There is so much content on the Internet that sometimes it can be overwhelming. A place like Wikipedia, for instance, regardless of its reputation for sometimes being less than accurate, has a ton of content. Other places as well are figurative gold mines for people looking to read up on a person or subject. Sometimes, however, whether because of ads or formatting or just lack of caring on the part of the website, these articles can be a little bit hard to read.
Enter an extension for Google Chrome called iReader, which takes these websites and formats the text to make it much more pleasant to read. Using iReader couldn’t me much simpler, which makes it a good tool in my book (made even better by the fact that although it’s easy to tweak the formatting, I happen to like the default!). As is true of all Google Chrome extensions, once iReader is installed you can start using it right away. Unlike some extensions, you don’t have to set it up first, although as I mentioned, you can tweak it to your liking.
With iReader installed and active, any time you are viewing a website that iReader determines is an “article” (I’m not sure how this is determined, whether from a preset list or if iReader views website parameters and makes that determination on the fly), and puts a little icon in the URL bar. Click this icon and the article, newly formatted and much more pleasant to read, is overlaid on top of the original.
Gone are the ads and weird formatting choices. In its place is text, formatted like a book or magazine. Images from the original are still present, as are headings and formatting such as bold and italic. Just look at the screenshot, or try it out for yourself; I find reading articles iReader has formatted a much more pleasant experience. It’s also a lot more efficient. The text is a little bigger, for one thing. Many Web articles make the mistake of using very wide lines of small text, which means your eyes need to travel more than they move up and down. One of the reasons newspapers are comfortable to read is because of the narrow columns. The human eye more easily moves left-to-right across short distances, and iReader makes that happen.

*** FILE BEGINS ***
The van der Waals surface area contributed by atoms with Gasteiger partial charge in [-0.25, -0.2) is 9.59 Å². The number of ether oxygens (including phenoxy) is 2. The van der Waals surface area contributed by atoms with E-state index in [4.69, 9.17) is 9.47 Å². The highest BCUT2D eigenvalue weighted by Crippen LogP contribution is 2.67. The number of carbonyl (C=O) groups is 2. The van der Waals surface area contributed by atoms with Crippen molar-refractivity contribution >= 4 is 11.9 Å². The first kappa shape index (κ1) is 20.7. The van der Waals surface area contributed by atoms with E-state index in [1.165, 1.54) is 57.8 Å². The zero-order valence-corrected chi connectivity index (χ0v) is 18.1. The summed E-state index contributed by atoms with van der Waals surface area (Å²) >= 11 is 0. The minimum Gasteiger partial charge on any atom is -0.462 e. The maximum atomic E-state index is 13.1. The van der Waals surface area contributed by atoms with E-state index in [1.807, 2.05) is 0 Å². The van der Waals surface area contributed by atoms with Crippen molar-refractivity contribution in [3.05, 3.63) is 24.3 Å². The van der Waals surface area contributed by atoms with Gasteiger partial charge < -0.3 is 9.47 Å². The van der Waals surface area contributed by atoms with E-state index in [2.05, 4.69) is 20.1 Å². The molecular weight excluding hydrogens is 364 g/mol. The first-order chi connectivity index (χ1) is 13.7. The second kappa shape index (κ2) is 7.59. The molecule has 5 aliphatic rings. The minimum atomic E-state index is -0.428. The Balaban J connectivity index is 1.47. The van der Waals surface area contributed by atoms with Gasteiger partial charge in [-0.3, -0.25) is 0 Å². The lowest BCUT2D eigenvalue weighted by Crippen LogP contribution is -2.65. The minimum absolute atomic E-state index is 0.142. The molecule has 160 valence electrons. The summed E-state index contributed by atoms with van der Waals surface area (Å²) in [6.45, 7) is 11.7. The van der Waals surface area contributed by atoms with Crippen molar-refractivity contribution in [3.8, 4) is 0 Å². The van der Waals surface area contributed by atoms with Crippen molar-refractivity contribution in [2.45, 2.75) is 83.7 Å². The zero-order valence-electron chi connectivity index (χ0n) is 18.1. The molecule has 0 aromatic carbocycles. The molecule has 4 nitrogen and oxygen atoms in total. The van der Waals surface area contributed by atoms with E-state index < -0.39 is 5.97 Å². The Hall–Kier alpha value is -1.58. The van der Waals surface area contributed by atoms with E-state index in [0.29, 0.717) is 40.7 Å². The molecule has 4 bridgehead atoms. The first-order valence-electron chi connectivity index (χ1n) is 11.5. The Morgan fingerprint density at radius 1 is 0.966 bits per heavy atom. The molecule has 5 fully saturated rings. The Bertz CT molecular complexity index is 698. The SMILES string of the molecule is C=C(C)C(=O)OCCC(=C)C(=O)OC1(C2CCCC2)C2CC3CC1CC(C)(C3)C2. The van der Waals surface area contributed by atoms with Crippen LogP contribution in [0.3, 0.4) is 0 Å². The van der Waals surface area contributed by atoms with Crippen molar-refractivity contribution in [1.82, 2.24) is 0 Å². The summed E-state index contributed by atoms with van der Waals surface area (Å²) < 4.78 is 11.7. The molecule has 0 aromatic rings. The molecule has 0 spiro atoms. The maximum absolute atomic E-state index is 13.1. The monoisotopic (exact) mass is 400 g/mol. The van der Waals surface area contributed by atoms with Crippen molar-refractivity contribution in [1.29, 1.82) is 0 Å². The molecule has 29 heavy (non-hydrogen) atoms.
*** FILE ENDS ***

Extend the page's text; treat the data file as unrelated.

While viewing a reformatted article, move your mouse to the bottom of the web browser window to reveal a few options. You can make the article text larger or smaller as well as printing the current page. You can link to the article on Facebook or Twitter, or email the current page to someone. If the article has too many pictures (or iReader mistook some ads for content images), you can disable them. Finally, click the little gear to access iReader’s options, or the “x” to return to the original (you can do the same by simply clicking the dark background).
If there’s nothing you dislike about the iReader defaults, that’s as far as you need to go. If, on the other hand, you want to tweak the presentation a bit, you can. Right-click on the iReader icon (or any extension’s icon, for that matter), and choose the Manage Extensions option. On the extensions page, find the entry for iReader and choose the Options link.
From the iReader options page you can make a few changes. You can adjust the transparency of the dark border around the reformatted article (by default it appears to be set at somewhere around 80 percent opaque). A more transparent background shows more of the original, while a completely opaque background completely blocks it out. You are also able to use a hotkey of your choosing (instead of clicking the iReader icon), to reformat an article. Two other options exist, one for mailing articles using Gmail, and the other to use smooth scroll, which makes scrolling through the article… smoother!
There are also options to change the text used in the reformatted article, and if you want a wider or narrower article body, as well as a wider or narrower margin, that can also be tweaked. Last is the option to Justify the text. Leaving the text unjustified leaves the right margin a bit jagged, but keeps the text evenly spaced, while a justified margin is more like a newspaper, but can lead to spacing that occasionally looks odd in its unevenness.
I’ve used similar extensions in Firefox (Readability was the main one), and happily, iReader is every bit as good. It’s fast to reformat articles, is good about selecting which websites can easily be reformatted, and quickly gets out of my way when I’m done with it. It makes reading Web articles a much more pleasant experience. For those reasons, I find it easy to recommend this to anyone who surfs and reads a lot. It’s a good piece of software.